Technically "port" is the wrong term for all these games anyways, whether licensed or not, as usually none of the 2600 versions were based on any original coin code. The process used (described above) was more of what's called a conversion. But I understand people often go back and forth between these two terms in informal discussions.

Edited by Retro Rogue
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Late to the party as usual and I know this praise will probably get lost in the banter, but… !? First I'm seeing of this hack. Wow, even without the re-imagined ghost monsters, Pac himself and siren - the change of background and maze colors is about all it would have taken for the 2600 version of Pac-Man to be a decent conversion. I would have been able to take the game a lot more seriously BITD had only those two things been changed. Fuckin' Atari. :rolling:

 

And yes, IMO - was idiotic to insist on a 2-player version of the game. Space War… of course. Baseball…. sure. Pac-Man… why? :ponder:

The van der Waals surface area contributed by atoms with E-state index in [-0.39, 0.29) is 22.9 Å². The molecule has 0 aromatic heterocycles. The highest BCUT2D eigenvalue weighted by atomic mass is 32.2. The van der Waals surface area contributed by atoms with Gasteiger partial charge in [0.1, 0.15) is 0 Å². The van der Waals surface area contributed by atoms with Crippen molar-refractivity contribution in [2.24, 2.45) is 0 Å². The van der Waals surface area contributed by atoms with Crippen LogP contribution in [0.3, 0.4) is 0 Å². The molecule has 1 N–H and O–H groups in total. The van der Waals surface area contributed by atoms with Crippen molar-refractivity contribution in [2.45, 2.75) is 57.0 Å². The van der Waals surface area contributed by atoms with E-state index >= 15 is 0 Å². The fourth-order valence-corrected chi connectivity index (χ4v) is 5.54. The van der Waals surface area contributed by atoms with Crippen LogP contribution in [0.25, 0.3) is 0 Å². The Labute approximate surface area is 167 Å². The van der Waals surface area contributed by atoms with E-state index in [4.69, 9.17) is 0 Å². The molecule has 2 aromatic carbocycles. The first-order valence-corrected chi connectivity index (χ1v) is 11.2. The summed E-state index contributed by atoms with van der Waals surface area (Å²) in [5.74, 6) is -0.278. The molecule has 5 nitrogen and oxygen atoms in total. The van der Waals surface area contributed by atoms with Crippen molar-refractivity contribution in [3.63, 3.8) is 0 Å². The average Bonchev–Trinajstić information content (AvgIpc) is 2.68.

post-13896-0-64731800-1422750868_thumb.png

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I can't figure out why the escape tunnel had to be vertical instead of horizontal? Can someone explain it to me?

 

Probably because the sprite can smoothly go off the screen up or down without immediately popping into the other side of the screen. So he didn't have to use any tricks and waste code space on it.

 

Move the sprite in this example program off the sides in all directions and you'll see what I mean:

 

randomterrain.com/atari-2600-memories-batari-basic-commands.html#find_border_coordinates